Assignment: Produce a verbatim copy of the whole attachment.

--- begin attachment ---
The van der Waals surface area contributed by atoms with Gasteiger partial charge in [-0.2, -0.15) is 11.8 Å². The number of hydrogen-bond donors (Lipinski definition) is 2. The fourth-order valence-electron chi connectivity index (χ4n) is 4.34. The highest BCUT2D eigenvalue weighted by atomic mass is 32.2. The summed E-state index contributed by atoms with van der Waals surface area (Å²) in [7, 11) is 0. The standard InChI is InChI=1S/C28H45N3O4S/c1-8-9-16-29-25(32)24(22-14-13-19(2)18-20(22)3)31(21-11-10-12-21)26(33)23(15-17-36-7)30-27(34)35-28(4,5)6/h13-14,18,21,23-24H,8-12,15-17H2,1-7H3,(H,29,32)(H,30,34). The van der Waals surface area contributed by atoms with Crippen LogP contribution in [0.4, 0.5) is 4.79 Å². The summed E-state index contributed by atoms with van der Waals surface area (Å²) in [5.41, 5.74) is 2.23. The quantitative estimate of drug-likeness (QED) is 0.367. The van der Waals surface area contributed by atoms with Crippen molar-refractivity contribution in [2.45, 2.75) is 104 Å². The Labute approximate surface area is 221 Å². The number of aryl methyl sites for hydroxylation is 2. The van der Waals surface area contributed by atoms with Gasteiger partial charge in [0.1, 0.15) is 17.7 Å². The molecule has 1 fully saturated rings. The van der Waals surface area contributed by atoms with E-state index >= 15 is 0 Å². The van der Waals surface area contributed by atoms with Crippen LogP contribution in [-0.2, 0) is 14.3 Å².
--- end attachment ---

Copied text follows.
The van der Waals surface area contributed by atoms with Gasteiger partial charge in [-0.2, -0.15) is 11.8 Å². The number of hydrogen-bond donors (Lipinski definition) is 2. The fourth-order valence-electron chi connectivity index (χ4n) is 4.34. The highest BCUT2D eigenvalue weighted by atomic mass is 32.2. The summed E-state index contributed by atoms with van der Waals surface area (Å²) in [7, 11) is 0. The standard InChI is InChI=1S/C28H45N3O4S/c1-8-9-16-29-25(32)24(22-14-13-19(2)18-20(22)3)31(21-11-10-12-21)26(33)23(15-17-36-7)30-27(34)35-28(4,5)6/h13-14,18,21,23-24H,8-12,15-17H2,1-7H3,(H,29,32)(H,30,34). The van der Waals surface area contributed by atoms with Crippen LogP contribution in [0.4, 0.5) is 4.79 Å². The summed E-state index contributed by atoms with van der Waals surface area (Å²) in [5.41, 5.74) is 2.23. The quantitative estimate of drug-likeness (QED) is 0.367. The van der Waals surface area contributed by atoms with Crippen molar-refractivity contribution in [2.45, 2.75) is 104 Å². The Labute approximate surface area is 221 Å². The number of aryl methyl sites for hydroxylation is 2. The van der Waals surface area contributed by atoms with Gasteiger partial charge in [0.1, 0.15) is 17.7 Å². The molecule has 1 fully saturated rings. The van der Waals surface area contributed by atoms with E-state index >= 15 is 0 Å². The van der Waals surface area contributed by atoms with Crippen LogP contribution in [-0.2, 0) is 14.3 Å².